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Notions of fault

R. v. City of Sault Ste. Marie [1978] 2 S.C.R. 1299

FACTS

This is about strict liability offences that are applied using the tools of criminal liability. The City was charged with polluting nearby rivers.  

ISSUE

Is the City also guilty for the pollution caused by the company it hired to dispose of its waste?

HELD

New trial ordered. Appeal dismissed.

RATIO

The test is a factual one, based on an assessment of the defendant’s position with respect to the activity which causes pollution.  If it can and should control the activity at the point where the pollution occurs, then it is responsible for the pollution.

NOTES

Sault Ste. Marie is one of the most important cases ever decided in Canadian criminal law.

Ontario penal statute refers to offences enacted by the provinces.  Interpretation of the statute gave SCC the opportunity to review criminal and penal statutes.

Analysis of fault is important.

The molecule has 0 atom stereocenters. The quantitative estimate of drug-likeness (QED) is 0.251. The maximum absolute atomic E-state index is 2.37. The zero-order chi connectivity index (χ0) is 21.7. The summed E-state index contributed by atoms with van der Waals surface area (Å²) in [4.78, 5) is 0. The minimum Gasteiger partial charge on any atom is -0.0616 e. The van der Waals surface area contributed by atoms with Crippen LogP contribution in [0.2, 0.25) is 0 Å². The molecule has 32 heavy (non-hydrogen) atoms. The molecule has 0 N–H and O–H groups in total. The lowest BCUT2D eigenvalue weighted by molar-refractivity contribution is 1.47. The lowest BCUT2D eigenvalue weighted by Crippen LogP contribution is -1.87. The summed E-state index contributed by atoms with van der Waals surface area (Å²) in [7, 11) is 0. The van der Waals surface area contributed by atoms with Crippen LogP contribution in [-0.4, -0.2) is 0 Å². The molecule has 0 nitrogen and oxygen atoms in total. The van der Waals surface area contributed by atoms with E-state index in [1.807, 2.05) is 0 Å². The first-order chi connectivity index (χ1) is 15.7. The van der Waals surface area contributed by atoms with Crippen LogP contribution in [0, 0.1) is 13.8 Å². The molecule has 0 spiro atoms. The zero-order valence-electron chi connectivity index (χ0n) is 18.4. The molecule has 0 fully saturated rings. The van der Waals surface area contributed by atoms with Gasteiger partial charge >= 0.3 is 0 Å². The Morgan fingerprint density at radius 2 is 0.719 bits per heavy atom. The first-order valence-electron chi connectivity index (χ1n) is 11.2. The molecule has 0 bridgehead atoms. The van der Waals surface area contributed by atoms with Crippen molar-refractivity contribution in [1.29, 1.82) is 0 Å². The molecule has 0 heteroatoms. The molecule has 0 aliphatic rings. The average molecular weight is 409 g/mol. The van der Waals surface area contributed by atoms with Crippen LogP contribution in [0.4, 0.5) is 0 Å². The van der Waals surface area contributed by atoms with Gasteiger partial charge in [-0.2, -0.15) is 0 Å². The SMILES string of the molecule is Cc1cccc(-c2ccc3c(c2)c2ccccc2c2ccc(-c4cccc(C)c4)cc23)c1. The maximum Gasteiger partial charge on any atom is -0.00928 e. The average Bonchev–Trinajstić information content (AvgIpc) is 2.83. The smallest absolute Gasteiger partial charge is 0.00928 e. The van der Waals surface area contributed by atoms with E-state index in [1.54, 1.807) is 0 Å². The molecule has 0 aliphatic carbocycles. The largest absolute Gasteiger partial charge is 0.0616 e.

Deals with environmental protection legislation.

The distinction between what are matters for regulatory law and what are matters for criminal law is unclear.

This is about the choice involved in interpreting the offences.

Absolute liability interpretation.  Sault Ste. Marie created a new form of liability: strict liability in which the essence of guilt would be proof of the actus reus, but for one thing, the accused would have a defence based on the concept of fault: due diligence or absence of negligence.

So between absolute liability and what is called true crimes there exists strict liability.

R. v. Wholesale Travel Group Inc. [1991] 3 S.C.R. 154

FACTS

Travel agency accused of misleading advertising in violation of what is now s. 60(2) of the Competition Act.  The offence carries a fine and possible prison sentence.

ISSUE

Is the offence outlined in the Act a criminal or regulatory offence?

HELD

The offence is regulatory.

RATIO

The provision focuses on the harmful consequences of otherwise lawful conduct and not on moral turpitude (such as dishonesty).

R. v. Chapin [1979] 2 S.C.R. 121

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